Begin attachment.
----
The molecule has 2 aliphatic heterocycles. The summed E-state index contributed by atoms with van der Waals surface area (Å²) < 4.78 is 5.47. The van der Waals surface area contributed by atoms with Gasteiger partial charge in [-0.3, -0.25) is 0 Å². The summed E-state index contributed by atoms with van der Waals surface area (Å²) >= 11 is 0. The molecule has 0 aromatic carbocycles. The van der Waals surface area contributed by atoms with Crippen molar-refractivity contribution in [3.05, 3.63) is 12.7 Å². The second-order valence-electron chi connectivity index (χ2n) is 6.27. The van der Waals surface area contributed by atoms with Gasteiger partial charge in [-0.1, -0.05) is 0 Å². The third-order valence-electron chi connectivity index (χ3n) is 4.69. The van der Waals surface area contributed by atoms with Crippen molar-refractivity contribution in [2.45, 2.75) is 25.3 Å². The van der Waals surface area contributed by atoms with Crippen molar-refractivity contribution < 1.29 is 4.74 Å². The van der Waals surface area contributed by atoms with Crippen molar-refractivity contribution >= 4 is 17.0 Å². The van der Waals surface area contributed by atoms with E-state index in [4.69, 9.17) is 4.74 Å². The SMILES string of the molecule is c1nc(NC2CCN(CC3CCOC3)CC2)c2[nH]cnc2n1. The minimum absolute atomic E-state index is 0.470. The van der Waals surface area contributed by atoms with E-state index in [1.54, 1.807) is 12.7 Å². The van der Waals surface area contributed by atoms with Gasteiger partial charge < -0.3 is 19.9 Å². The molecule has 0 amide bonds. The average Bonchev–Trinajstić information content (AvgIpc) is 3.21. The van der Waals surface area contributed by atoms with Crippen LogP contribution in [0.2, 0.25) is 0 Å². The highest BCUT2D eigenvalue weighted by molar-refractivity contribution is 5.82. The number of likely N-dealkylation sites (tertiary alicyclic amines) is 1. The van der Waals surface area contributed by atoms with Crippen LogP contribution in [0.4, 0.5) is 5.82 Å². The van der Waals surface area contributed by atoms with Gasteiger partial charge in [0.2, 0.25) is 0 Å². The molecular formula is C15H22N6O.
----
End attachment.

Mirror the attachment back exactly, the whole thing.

The molecule has 2 aliphatic heterocycles. The summed E-state index contributed by atoms with van der Waals surface area (Å²) < 4.78 is 5.47. The van der Waals surface area contributed by atoms with Gasteiger partial charge in [-0.3, -0.25) is 0 Å². The summed E-state index contributed by atoms with van der Waals surface area (Å²) >= 11 is 0. The molecule has 0 aromatic carbocycles. The van der Waals surface area contributed by atoms with Crippen molar-refractivity contribution in [3.05, 3.63) is 12.7 Å². The second-order valence-electron chi connectivity index (χ2n) is 6.27. The van der Waals surface area contributed by atoms with Gasteiger partial charge in [-0.1, -0.05) is 0 Å². The third-order valence-electron chi connectivity index (χ3n) is 4.69. The van der Waals surface area contributed by atoms with Crippen molar-refractivity contribution in [2.45, 2.75) is 25.3 Å². The van der Waals surface area contributed by atoms with Crippen molar-refractivity contribution < 1.29 is 4.74 Å². The van der Waals surface area contributed by atoms with Crippen molar-refractivity contribution >= 4 is 17.0 Å². The van der Waals surface area contributed by atoms with E-state index in [4.69, 9.17) is 4.74 Å². The SMILES string of the molecule is c1nc(NC2CCN(CC3CCOC3)CC2)c2[nH]cnc2n1. The minimum absolute atomic E-state index is 0.470. The van der Waals surface area contributed by atoms with E-state index in [1.54, 1.807) is 12.7 Å². The van der Waals surface area contributed by atoms with Gasteiger partial charge < -0.3 is 19.9 Å². The molecule has 0 amide bonds. The average Bonchev–Trinajstić information content (AvgIpc) is 3.21. The van der Waals surface area contributed by atoms with Crippen LogP contribution in [0.2, 0.25) is 0 Å². The highest BCUT2D eigenvalue weighted by molar-refractivity contribution is 5.82. The number of likely N-dealkylation sites (tertiary alicyclic amines) is 1. The van der Waals surface area contributed by atoms with Crippen LogP contribution in [0.4, 0.5) is 5.82 Å². The van der Waals surface area contributed by atoms with Gasteiger partial charge in [0.2, 0.25) is 0 Å². The molecular formula is C15H22N6O.